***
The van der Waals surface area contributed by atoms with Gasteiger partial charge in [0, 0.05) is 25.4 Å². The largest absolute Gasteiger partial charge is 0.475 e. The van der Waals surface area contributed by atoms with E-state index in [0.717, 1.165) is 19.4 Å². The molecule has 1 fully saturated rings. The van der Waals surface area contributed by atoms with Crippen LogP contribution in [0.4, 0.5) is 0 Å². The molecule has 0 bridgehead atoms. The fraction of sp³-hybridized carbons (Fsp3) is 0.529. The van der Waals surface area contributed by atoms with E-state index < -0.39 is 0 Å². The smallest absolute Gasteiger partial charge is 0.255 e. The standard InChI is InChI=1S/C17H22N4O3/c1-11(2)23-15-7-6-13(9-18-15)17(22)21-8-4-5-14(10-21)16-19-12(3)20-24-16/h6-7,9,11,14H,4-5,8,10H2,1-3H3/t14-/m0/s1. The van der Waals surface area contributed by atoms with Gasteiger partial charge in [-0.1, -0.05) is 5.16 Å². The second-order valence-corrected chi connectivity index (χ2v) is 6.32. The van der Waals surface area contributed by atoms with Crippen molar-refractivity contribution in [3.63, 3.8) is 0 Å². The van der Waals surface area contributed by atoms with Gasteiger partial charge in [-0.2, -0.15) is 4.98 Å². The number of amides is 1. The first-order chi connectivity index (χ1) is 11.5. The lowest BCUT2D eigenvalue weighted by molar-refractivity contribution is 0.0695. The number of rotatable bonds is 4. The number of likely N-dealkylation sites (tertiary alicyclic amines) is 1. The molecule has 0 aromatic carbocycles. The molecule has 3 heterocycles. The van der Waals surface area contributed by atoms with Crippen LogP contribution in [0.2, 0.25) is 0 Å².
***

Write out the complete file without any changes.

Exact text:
The van der Waals surface area contributed by atoms with Gasteiger partial charge in [0, 0.05) is 25.4 Å². The largest absolute Gasteiger partial charge is 0.475 e. The van der Waals surface area contributed by atoms with E-state index in [0.717, 1.165) is 19.4 Å². The molecule has 1 fully saturated rings. The van der Waals surface area contributed by atoms with Crippen LogP contribution in [0.4, 0.5) is 0 Å². The molecule has 0 bridgehead atoms. The fraction of sp³-hybridized carbons (Fsp3) is 0.529. The van der Waals surface area contributed by atoms with E-state index < -0.39 is 0 Å². The smallest absolute Gasteiger partial charge is 0.255 e. The standard InChI is InChI=1S/C17H22N4O3/c1-11(2)23-15-7-6-13(9-18-15)17(22)21-8-4-5-14(10-21)16-19-12(3)20-24-16/h6-7,9,11,14H,4-5,8,10H2,1-3H3/t14-/m0/s1. The van der Waals surface area contributed by atoms with Gasteiger partial charge in [-0.1, -0.05) is 5.16 Å². The second-order valence-corrected chi connectivity index (χ2v) is 6.32. The van der Waals surface area contributed by atoms with Crippen molar-refractivity contribution in [3.63, 3.8) is 0 Å². The van der Waals surface area contributed by atoms with Gasteiger partial charge in [-0.2, -0.15) is 4.98 Å². The number of amides is 1. The first-order chi connectivity index (χ1) is 11.5. The lowest BCUT2D eigenvalue weighted by molar-refractivity contribution is 0.0695. The number of rotatable bonds is 4. The number of likely N-dealkylation sites (tertiary alicyclic amines) is 1. The molecule has 0 aromatic carbocycles. The molecule has 3 heterocycles. The van der Waals surface area contributed by atoms with Crippen LogP contribution in [0.2, 0.25) is 0 Å².